Jesus has given us the keys to this peace but it is ours to strive after.   This true peace in the heart depends on many factors.  Firstly, we come to know this peace when we experience God’s forgiveness for Paul says in Romans 5:1,

"Therefore being justified by faith, we have peace with God through our Lord Jesus Christ:"

Secondly, the peace comes when our minds our transformed by the word of God.  James 3:17-18 says,

"But the wisdom that is from above is first pure, then peaceable, gentle, and easy to be entreated, full of mercy and good fruits, without partiality, and without hypocrisy. {18} And the fruit of righteousness is sown in peace of them that make peace."

I make no pretensions that I completely know what it is like to have the full peace of God in my heart.  I believe, it is one of those elusive qualities that we can learn about but in the end must experience ourselves to truly understand.  Even then, Paul says in Phil. 4:7,

"Be careful for nothing; but in every thing by prayer and supplication with thanksgiving let your requests be made known unto God. {7} And the peace of God, which passeth all understanding, shall keep your hearts and minds through Christ Jesus."

So the ability to pray and find contentment in life are more factors to peace.  For Paul to say this, the feelings of peace must pass all levels of description but it nonetheless is something we all must experience.  Peace almost seems to be the pinnacle of evidence which proves our faith and love in Christ Jesus.  Paul says in Colossians 3:15, “let the peace of God rule in your hearts.”  How we do this is evident in the context of the verse,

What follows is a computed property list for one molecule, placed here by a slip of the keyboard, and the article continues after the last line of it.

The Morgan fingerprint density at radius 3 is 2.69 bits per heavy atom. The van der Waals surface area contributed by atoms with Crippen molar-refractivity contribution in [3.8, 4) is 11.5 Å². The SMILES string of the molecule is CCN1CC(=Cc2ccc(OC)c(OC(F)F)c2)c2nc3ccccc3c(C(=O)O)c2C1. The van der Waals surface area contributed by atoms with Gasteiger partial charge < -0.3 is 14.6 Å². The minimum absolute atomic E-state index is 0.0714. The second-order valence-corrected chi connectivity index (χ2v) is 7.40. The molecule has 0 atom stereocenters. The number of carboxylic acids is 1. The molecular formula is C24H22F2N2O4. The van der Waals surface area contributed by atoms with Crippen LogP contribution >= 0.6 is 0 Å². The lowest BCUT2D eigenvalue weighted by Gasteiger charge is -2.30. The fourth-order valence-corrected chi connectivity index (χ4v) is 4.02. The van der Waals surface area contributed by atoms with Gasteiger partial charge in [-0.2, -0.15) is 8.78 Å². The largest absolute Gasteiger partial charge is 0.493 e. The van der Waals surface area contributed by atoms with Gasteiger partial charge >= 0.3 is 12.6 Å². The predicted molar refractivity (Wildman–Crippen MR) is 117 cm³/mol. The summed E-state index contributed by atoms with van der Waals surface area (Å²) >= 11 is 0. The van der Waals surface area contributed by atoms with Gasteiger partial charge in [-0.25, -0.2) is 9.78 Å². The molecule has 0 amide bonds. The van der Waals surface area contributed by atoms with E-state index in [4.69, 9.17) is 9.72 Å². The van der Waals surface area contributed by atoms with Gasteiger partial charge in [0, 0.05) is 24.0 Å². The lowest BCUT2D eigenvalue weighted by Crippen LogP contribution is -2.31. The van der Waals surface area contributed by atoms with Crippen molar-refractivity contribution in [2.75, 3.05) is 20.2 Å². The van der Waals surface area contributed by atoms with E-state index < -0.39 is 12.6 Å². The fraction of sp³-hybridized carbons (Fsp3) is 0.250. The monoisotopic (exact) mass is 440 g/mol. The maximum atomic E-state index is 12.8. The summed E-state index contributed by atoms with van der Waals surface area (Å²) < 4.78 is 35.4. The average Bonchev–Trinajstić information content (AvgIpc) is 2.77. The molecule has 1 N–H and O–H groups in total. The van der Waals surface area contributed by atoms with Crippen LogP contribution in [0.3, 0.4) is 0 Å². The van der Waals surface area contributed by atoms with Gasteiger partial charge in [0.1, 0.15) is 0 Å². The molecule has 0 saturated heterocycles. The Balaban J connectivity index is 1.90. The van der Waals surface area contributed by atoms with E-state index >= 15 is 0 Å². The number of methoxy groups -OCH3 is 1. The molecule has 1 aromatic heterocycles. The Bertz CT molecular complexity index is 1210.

(Col 3:12-15 KJV)  "Put on therefore, as the elect of God, holy and beloved, bowels of mercies, kindness, humbleness of mind, meekness, longsuffering; {13} Forbearing one another, and forgiving one another, if any man have a quarrel against any: even as Christ forgave you, so also do ye. {14} And above all these things put on charity, which is the bond of perfectness. {15} And let the peace of God rule in your hearts, to the which also ye are called in one body; and be ye thankful."

The more we have compassion, kindness, humility, gentleness, patience, forgiveness and love the more we can let the peace of God rule in our hearts.  And as much as each one of us can do this then the more hope we have at success in the ecclesia, “to the which also ye are called in one body.”

Peace Among Ourselves

Without the peace of God, ruling in our hearts it will be impossible to have peace among ourselves.  The two are inexorably intertwined.  James says,

(James 3:18 NIV)  "Peacemakers who sow in peace raise a harvest of righteousness."

Which is an echo of the very words of Jesus,

(Mat 5:9 KJV)  "Blessed are the peacemakers: for they shall be called the children of God."

So the more we have the peace of God ruling in our hearts then the more it would seek to overflow and cause peace with our spouse, our children, our families and our brothers and sisters in Christ.  But peace is elusive.  We struggle to overcome our bitter envying and strife in our hearts.  It’s not easy.  Hebrews 12:14 puts it this way,

"Follow peace with all men, and holiness, without which no man shall see the Lord:"